Q: My doctor recommended that I do more cardiovascular exercise (I have no health problems). I ride dressage five days a week, but my doctor (who is not an equestrian) said riding is not really cardio work. I don’t believe him since riding my warmblood gelding can get me quite out of breath, and I believe I’m quite fit. What is your opinion? Is dressage riding appropriate cardiovascular exercise?
Palm Beach, Florida
Beth Glosten, MD
A: This question is best answered by looking at the definition of “cardiovascular exercise.” Also termed aerobic (with oxygen) exercise, it is an activity that causes a sustainable increase in heart and breathing rates. This makes you feel warm and slightly out of breath. Aerobic exercise is an important part of a healthy lifestyle as it strengthens and improves heart function and increases exercise capacity. Other health benefits include reduced depression, diabetes prevention and bone health.
What makes exercise aerobic? When muscles work, they burn fats and carbohydrates as fuel. Oxygen is required to access this energy. The more your muscles work, the more oxygen is consumed. Our bodies respond by taking in more oxygen (you breathe faster) and pumping more oxygen-filled blood to the muscles (your heart rate increases).
To stay within an aerobic exercise range, your heart and lungs must be able to adapt to the increased needs of the muscles. If the exercise becomes more extreme and an inadequate amount of oxygen is delivered to the muscles, they switch into anaerobic (without oxygen) metabolism. Therefore, for an exercise activity to be “cardio” or aerobic, it must not be so extreme as to overwhelm the ability of the heart and lungs to deliver oxygen to the muscles. Practically, aerobic exercise results in an increase in your heart rate from your baseline resting heart rate (usually between 60 to 80 beats per minute) to between 50 to 65 percent (for an otherwise sedentary person) or 65 to 85 percent (for a fit person) of your maximal heart rate. Commonly recommended cardio or aerobic activities include walking, jogging, dancing, swimming and bike riding.
We can find out if riding dressage is an aerobic exercise for you by measuring the change in your heart rate while you ride and determining if it is within your aerobic range. To find your aerobic range, first calculate your maximal heart rate. This value decreases with age, so use the formula 220 minus your age equals maximal heart rate. Then subtract your resting heart rate from this value. Multiply this value by the percent maximal heart-rate goal, and then add back your resting heart rate.
For example, let’s say you are 40 years old with a baseline heart rate of 70 beats per minute and an aerobic exercise goal of 70 percent of maximal heart rate. Your estimated maximal heart rate is 180 beats per minute. For you to exercise aerobically, you should see your heart rate up around 147 beats per minute: 220 minus 40 (age) equals 180; 180 minus 70 (baseline heart rate) equals 110; 110 multiplied by 0.70 (percent maximal heart rate) equals 77; 77 plus 70 equals 147.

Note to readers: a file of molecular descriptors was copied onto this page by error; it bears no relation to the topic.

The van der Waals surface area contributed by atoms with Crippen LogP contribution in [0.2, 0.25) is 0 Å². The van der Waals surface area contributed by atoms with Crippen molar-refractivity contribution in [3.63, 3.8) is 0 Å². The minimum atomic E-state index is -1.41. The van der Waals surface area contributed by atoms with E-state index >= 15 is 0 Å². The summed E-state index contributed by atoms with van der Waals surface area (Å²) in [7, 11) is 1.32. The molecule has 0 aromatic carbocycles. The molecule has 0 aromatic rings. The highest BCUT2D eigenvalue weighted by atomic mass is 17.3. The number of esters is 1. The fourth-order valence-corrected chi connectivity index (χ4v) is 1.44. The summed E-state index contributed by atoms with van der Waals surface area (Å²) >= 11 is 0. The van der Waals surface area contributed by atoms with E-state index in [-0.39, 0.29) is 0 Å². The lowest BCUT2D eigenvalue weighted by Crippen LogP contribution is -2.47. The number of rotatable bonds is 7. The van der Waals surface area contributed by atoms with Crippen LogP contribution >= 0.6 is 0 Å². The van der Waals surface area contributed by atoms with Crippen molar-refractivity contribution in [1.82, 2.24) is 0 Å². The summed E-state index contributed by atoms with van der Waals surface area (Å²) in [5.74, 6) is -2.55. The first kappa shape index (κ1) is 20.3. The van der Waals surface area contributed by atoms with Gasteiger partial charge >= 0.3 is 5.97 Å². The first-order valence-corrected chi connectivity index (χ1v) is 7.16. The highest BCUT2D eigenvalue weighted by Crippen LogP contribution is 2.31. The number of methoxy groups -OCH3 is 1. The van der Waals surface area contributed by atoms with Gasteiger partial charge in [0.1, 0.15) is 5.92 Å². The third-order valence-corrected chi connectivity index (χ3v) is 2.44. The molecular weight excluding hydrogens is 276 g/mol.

How do you measure your heart rate? You can simply count your pulse for 15 seconds and multiply by four. An easier and more entertaining way to keep track of your heart rate is to use a monitor. These can be obtained from exercise and fitness stores. It is interesting to see what activities, both on and off the horse, put you in the aerobic zone. I have used a heart-rate monitor while riding and found that my heart rate increases into aerobic range while training, especially when schooling gaits with lots of movement and energy such as medium trot. On the other hand, warming up and cooling down at walk were not aerobic.
So getting back to the original question, is dressage riding, or any riding, considered cardio or aerobic? As you can guess, it depends. Walking is considered an aerobic activity. However, you can amble down the street or you can walk vigorously uphill—the first is unlikely to be aerobic; the second is very likely to be aerobic. Similarly, the exercise you get while riding depends upon what you are doing. Hacking out on trails at a walk is unlikely to be aerobic. Focused training at trot and canter is likely to be aerobic.
Unless one is a rider, it is hard to understand the physical nature of dressage. After all, it is your goal to look like you are doing nothing. But in fact, your muscles are working to stay in balance and support and guide your horse using all of your aids. If you move precisely with your horse, a leg aid is not seen, but your leg muscles are consuming oxygen.
I often see riders work too hard and end up extremely out of breath; that is, tending toward anaerobic activity. There are two reasons for this. First, the horse is not respectful of driving aids so the rider uses stronger and stronger leg aids to try to get a response. The horse must be taught to respect the leg aids. And the rider must learn to demand a quick answer from the horse and quickly recognize if she has slipped into the habit of using stronger and stronger aids. Not only will the rider work less physically, but it is likely the horse will be more willing—riding with strong unrelenting leg aids is like riding with the brakes on.
The second reason relates to balance. If the legs are a rider’s primary tool for staying in the saddle, a great deal of effort through gripping with the legs will be exerted to keep stable. The core muscles are much better designed for the job of balance. Excessive gripping is fatiguing to the rider (and annoying to the horse).
Beth Glosten, MD, is a USDF bronze, silver and gold medalist and a USDF “L” Education Program graduate with distinction. Author of Ride in Balance, she operates RiderPilates® in Washington state (riderpilates.com).